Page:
c/o imdb.com

c/o imdb.com

Live TV musicals, since they began to be rolled out a few years back, always seemed to me something of a charming anachronism. The idea that so many people across the country would gather on one night to watch a staging of a musical that has been around for decades somehow seems too pure for 2019, but since 2013’s “The Sound of Music,” millions of musical theater fans have been doing just that, often accompanied by scores of publicity and watch parties in the homes of washed-up former theater kids across the country.

“Rent,” Jonathan Larson’s groundbreaking musical, seemed like a bold and exciting choice for a Fox live broadcast, and, as one of the most popular musicals of all time, it was heralded by a wave of excited anticipation before last night’s showing. At Wesleyan, students seemed to suddenly remember the existence of live TV as they frantically posted in WesAdmits, searching for everyone and their mother’s Xfinity password to stream the event. However, our struggles to access the show were scarcely rewarded upon soon realizing that Brennin Hunt, who played Roger Davis, had injured his foot during Saturday’s dress rehearsal and thus Fox would actually be airing tape of the dress rehearsal rather than a live performance, save for the last musical number.

This decision raised a lot of questions. For instance: Can Fox really not afford understudies, or did they just forget how theater works? It truly seems like there were a lot of better approaches that they could have taken. Given that Roger is only one protagonist in a large ensemble cast, airing the live performance with him in a wheelchair would probably have been a better alternative to airing the dress rehearsal, in which actors were clearly saving their voices and none of the musical numbers really delivered. There were also notable sound mixing issues, with the pit often drowning out the singers in quieter songs, along with distracting rock-concert-type cheers from the audience, which, if they were an artistic decision, shouldn’t have been.

As it was, “Rent” was the least-watched live musical of recent years, with 3.574 million same-day viewers. Vox generously described the show as a “clusterfuck,” while #RentKindaLive trended on Twitter as watchers bemoaned the ordeal and wondered why we would ever trust Fox to bring us Good Content.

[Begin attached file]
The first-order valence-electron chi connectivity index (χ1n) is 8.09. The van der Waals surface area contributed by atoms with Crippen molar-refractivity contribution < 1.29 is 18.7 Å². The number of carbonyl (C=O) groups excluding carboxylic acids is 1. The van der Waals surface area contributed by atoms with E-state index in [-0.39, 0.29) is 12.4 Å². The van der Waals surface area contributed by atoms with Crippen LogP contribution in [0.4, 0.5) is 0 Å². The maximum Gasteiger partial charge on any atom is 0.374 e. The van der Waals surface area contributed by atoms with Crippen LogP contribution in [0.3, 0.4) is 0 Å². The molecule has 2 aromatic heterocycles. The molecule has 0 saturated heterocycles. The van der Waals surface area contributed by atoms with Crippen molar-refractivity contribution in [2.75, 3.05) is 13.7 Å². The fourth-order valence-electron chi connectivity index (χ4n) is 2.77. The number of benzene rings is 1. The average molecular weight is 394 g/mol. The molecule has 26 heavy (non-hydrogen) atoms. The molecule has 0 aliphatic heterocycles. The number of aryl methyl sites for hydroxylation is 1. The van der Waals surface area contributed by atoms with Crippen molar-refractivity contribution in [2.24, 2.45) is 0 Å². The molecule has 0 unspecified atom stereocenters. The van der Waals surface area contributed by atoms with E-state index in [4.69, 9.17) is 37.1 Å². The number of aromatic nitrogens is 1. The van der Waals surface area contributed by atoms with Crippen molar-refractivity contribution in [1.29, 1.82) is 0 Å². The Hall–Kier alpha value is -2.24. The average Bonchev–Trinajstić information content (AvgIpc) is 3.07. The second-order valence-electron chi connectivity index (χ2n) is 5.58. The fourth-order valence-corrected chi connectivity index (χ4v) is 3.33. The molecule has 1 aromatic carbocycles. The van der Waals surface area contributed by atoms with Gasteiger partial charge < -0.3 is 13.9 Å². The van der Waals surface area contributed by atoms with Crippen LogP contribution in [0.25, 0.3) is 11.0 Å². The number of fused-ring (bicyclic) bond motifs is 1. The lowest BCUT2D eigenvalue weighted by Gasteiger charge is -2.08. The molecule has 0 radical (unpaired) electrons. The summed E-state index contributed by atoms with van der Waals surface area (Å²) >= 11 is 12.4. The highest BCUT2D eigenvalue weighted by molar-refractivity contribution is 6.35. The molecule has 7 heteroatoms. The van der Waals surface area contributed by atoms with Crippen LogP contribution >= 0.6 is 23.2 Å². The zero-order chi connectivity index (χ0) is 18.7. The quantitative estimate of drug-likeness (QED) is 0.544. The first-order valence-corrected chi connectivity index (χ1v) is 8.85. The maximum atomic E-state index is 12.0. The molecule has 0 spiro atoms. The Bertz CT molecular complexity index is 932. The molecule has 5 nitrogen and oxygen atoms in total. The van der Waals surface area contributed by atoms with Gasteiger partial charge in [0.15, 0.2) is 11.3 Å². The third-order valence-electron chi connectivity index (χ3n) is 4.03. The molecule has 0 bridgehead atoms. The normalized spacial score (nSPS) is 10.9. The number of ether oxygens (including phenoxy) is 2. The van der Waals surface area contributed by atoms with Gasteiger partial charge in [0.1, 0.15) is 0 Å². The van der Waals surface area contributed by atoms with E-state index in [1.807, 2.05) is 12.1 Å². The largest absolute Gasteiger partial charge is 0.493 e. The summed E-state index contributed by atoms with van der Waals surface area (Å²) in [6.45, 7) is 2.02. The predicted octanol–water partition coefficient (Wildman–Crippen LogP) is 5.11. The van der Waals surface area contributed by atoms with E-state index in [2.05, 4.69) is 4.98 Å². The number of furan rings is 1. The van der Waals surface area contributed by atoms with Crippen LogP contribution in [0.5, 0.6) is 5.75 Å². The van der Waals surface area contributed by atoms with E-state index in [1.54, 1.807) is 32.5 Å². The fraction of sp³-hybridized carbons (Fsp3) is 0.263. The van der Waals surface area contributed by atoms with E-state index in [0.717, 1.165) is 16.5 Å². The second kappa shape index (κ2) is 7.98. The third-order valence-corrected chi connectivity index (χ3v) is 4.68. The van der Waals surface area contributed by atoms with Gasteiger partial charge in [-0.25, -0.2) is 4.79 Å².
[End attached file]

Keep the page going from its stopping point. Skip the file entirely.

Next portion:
Although Hunt cannot be blamed for his injury, there was little about his performance that made up for the snafu. The country singer was honestly a baffling choice for the role of Roger, with a vibe that was much more like the love child of Blake Shelton and an HGTV host than a struggling ex-junkie musician. In fact, generally, the main strategy employed to make the cast more “edgy” was giving them all nose piercings and black nail polish, a strategy perhaps adopted by the average Wesleyan first-year student.

c/o usmagazine.com

c/o usmagazine.com

What redeemed the production almost single-handedly was the performance of Jordan Fisher as Mark Cohen, who, with an adorable smile that belied a strong, booming, voice, pulled off an incredible performance, especially given that it was the dress rehearsal. The former “Hamilton” star and “Dancing With the Stars” champion is the first person of color to play the role in a major production and managed to imbue the role with a charming combination of nervous seriousness and giddy joy.

Even though prior to yesterday I had forgotten about Vanessa Hudgens’ existence (and briefly struggled to reconcile her existence outside of “High School Musical”), she also managed to kill it in her performance of Maureen. So too did Kiersey Clemons as her girlfriend, Joanne. These two, however, were really the only couple with great energy and chemistry. Singer Tinashe, who played the Mimi to Hunt’s Roger, didn’t have a particularly strong voice for the role—although to be fair this was, again, the dress rehearsal. Even more disappointingly, RuPaul star Valentina, who played Angel, did not have the voice or stage presence to truly do justice to the role.

There were a few innovative aspects of the set that added to the production quality, such as abandoned playground equipment and Christmas-market-like lighting, but nothing that varied dramatically from a typical “Rent” production, aside from the sheer scale. In terms of cinematography, its quality veered dangerously on the edge of ’90s music video aesthetics with corny overheard shots of the characters and angsty, spinning close-ups.

Ultimately, “RENT: Kinda Live” was as much of a train-wreck as an incredible musical with such a supposedly qualified cast could get. I mean, when Vanessa Hudgens can’t even turn things around, you know it’s rough. Here’s hoping that the next live musical turns out to be actually, like, live.


Dani Smotrich-Barr can be reached at dsmotrichbar@wesleyan.edu.

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